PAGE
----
Sir John Egan: You are absolutely right. We have to look at the capacity of these lines moving into Central London if we are going to fuel the requirements of Central London with people to fill the jobs. You are absolutely right. I cannot disagree with you.

  Q609  Chairman: That was very interesting. That was the first time that I have heard from anyone close to this huge project that the whole Sustainable Communities Plan is designed to house investment bankers rather than meet the needs of the indigenous housing demand.

  Sir John Egan: I think you have put too many words into my mouth there! I said that we have a very successful series of industries in Central London. Merchant banking is one of them but the whole financial services industry is a vast industry with a huge balance of payments deposited and it does employ a huge number of people and, as such, probably is employing more value added in salaries than any other industry in the UK.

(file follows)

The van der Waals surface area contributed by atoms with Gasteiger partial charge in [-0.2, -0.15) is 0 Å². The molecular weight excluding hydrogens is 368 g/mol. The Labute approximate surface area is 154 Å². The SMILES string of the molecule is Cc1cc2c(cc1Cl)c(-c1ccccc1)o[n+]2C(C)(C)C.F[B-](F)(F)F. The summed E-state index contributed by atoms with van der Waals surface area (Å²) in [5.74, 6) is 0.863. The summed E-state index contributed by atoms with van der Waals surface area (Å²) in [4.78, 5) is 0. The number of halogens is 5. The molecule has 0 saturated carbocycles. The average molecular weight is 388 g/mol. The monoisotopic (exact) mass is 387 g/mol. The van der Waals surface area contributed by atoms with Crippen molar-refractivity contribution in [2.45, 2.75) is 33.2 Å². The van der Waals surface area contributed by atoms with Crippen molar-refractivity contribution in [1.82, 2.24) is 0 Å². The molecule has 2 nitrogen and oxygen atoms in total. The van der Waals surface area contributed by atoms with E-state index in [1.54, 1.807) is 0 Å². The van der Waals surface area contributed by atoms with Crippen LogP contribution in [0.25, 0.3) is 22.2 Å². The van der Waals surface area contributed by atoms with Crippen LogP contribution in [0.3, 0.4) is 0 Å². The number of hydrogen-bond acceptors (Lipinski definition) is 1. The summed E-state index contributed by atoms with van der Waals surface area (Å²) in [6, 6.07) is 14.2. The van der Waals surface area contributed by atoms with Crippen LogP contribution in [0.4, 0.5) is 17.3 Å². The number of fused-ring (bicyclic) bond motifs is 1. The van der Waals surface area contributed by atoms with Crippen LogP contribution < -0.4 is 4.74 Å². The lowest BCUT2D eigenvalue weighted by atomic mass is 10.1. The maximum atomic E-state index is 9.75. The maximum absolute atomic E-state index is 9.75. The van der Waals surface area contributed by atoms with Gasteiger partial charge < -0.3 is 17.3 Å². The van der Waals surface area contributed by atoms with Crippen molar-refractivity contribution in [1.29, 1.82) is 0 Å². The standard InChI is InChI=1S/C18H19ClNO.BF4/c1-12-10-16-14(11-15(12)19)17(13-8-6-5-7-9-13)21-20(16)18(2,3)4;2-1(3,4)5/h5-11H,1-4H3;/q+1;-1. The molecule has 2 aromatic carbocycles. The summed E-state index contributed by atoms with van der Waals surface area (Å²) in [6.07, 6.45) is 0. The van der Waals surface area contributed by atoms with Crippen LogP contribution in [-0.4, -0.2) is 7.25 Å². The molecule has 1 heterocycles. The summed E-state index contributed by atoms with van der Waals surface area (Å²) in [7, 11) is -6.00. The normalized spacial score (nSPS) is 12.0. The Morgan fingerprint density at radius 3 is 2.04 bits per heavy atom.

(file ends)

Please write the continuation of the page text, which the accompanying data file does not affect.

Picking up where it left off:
Chairman: I think that is beyond dispute.

  Q610  Sue Doughty: Fascinating as that line is, I think I had better go back to the Barker Report. You did have a dialogue with Kate Barker as your work was developing. Do you see you work overlapping in any way and, if so, in which areas?

  Sir John Egan: I think she and I were both clear that, if we were going to be able to build another 100,000 houses a year, we are going to have to find places to put those houses and that was not going to be easy. My solution is that the people learn to trust the planning system better because it is delivering benefits to them and that we can go and retrofit many of the communities that have been badly served by the zoning of the past and actually build the houses around the mistakes that we have made in the past.

  Q611  Sue Doughty: Does that agree with what she would say?

  Sir John Egan: I am not quite sure which method she had for gaining planning permission for these houses. The Treasury of course normally seem to be able to command everything, so maybe they can snap their fingers and they will get the housing space. I was trying to devise a housing system that would be supported by the people. I think it is utterly essential that any changes to the planning system are supported by the people.